Both Willem Dafoe and Robert Pattinson give tour de force performances and have great chemistry together. They're very believable in their roles and bring plenty of unflinching emotional depth along with them. It wouldn't be surprising if it were difficult for them to shake off these roles emotionally, especially toward the end. The film could have easily gone over the top and it almost does, but doesn't cross that line too far. In other words, Eggers effectively blurs the line between reality and fantasy while leaving just enough room for interpretation. He also shoots the film in glorious black-and-white and a square aspect ratio that makes for a very stunning visual experience. Together with the provocative use of symbolism, the cinematography, use of music and lighting, The Lighthouse might be best watched and analyzed in film school, but, much like Roma, it needs to be experienced on the big screen to maximize your immersion into the sights and sounds. It's not a palatable film nor does it try to be; you might have to see it more than once and to debate it among your friends to understand it better, and even then it might still seem elliptical. At a running time of 1 hour and 49 minutes, The Lighthouse is a Bergmanesque trip down the rabbit hole of psychological horror with mesmerizing cinematography. It's bold, bizarre and brilliant.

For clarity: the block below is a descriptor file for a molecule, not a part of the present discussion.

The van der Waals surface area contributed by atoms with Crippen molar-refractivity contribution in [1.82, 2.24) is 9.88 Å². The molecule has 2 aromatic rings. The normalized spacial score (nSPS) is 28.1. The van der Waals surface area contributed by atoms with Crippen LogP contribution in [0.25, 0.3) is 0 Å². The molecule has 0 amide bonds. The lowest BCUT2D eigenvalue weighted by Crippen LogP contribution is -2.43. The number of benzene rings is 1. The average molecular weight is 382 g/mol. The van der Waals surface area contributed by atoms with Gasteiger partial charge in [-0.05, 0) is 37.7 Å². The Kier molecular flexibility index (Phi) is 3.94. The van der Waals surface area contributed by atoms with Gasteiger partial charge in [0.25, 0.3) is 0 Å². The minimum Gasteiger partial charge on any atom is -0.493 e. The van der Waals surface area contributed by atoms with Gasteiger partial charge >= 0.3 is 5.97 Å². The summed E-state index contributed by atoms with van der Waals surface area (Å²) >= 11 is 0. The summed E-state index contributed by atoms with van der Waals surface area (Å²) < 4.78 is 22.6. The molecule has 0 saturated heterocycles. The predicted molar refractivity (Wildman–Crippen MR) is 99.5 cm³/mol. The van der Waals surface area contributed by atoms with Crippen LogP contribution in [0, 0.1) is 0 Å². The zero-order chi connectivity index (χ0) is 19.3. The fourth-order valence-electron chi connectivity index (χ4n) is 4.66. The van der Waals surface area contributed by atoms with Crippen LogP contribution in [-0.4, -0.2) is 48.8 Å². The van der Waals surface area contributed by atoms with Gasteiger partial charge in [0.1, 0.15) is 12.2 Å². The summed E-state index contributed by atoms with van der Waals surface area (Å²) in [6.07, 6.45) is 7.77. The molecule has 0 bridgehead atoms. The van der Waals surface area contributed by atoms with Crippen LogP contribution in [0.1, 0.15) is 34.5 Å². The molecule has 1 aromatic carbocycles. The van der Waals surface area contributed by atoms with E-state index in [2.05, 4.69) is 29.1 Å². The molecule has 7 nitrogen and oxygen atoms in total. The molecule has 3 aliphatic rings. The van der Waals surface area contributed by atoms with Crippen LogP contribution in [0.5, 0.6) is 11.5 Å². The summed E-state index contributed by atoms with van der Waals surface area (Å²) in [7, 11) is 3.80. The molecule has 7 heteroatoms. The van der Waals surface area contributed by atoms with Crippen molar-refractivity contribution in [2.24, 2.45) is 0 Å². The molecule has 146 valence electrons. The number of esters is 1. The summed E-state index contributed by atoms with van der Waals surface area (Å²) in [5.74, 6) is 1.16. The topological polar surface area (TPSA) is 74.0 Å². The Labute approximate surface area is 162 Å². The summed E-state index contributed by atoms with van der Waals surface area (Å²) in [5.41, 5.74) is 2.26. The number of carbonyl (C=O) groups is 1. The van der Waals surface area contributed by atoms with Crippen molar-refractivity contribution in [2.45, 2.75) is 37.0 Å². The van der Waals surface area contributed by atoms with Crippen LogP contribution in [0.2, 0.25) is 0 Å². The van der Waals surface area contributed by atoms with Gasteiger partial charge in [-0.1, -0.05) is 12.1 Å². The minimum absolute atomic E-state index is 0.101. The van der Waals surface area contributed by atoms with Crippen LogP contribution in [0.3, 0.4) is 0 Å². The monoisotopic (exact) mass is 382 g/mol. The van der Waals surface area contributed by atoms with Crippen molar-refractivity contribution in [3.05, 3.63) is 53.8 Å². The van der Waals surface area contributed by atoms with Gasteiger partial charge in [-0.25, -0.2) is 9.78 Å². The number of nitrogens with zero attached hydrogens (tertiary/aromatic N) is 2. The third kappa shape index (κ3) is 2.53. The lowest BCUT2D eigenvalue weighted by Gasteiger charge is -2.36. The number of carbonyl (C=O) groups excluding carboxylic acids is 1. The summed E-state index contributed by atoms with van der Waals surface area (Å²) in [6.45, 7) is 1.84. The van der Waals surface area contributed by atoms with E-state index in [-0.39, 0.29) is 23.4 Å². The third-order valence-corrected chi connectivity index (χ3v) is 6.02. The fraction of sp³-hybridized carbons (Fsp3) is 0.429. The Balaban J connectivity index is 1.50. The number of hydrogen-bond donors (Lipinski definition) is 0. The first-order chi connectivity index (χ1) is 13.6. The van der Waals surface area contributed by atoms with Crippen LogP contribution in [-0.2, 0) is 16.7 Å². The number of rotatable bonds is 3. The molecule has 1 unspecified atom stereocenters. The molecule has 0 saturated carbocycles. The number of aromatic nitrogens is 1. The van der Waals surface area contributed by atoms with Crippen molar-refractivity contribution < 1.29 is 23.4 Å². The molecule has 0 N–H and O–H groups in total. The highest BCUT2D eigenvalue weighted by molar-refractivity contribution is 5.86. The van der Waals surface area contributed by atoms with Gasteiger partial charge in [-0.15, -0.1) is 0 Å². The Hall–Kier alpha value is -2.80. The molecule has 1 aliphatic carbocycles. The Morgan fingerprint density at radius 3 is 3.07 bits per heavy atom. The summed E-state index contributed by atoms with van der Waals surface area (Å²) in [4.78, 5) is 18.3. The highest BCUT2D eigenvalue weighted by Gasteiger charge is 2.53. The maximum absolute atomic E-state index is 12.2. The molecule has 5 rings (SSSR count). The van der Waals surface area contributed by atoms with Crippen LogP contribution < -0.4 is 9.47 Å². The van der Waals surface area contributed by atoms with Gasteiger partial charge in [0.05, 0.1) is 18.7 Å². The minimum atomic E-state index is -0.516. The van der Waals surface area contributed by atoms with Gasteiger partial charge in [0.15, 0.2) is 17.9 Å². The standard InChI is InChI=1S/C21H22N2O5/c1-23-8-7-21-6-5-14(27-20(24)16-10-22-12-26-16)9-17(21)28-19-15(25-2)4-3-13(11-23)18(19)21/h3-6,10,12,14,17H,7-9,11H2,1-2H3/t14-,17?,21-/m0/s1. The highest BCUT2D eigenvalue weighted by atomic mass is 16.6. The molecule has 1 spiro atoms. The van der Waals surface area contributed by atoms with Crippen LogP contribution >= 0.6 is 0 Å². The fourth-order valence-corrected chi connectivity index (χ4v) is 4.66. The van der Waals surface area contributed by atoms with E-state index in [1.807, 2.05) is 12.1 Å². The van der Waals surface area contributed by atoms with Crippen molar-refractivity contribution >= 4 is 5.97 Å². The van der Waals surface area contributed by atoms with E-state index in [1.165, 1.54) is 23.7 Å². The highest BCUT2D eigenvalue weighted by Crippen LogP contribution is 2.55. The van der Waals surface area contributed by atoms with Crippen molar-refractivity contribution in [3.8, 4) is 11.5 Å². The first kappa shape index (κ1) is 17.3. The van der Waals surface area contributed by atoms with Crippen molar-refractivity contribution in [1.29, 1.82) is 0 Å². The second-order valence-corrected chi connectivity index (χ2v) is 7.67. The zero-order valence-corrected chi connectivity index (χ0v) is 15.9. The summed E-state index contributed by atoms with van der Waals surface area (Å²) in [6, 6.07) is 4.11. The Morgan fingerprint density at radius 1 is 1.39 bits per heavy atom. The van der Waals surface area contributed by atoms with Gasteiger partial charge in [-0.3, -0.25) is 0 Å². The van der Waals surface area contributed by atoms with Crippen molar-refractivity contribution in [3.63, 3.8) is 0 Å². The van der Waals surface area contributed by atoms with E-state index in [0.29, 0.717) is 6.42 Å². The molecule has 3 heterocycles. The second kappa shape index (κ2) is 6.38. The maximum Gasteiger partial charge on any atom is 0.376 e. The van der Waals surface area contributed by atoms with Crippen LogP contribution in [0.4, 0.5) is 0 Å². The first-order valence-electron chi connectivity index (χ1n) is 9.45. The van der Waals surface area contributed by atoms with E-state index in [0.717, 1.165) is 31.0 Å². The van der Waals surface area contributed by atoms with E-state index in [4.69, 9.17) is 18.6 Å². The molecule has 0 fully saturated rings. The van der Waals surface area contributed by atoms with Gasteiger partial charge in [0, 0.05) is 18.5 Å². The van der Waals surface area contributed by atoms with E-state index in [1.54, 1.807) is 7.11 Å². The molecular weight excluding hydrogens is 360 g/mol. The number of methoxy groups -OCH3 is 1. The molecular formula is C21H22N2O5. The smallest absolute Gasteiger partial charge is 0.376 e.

Maleficent: Mistress of Evil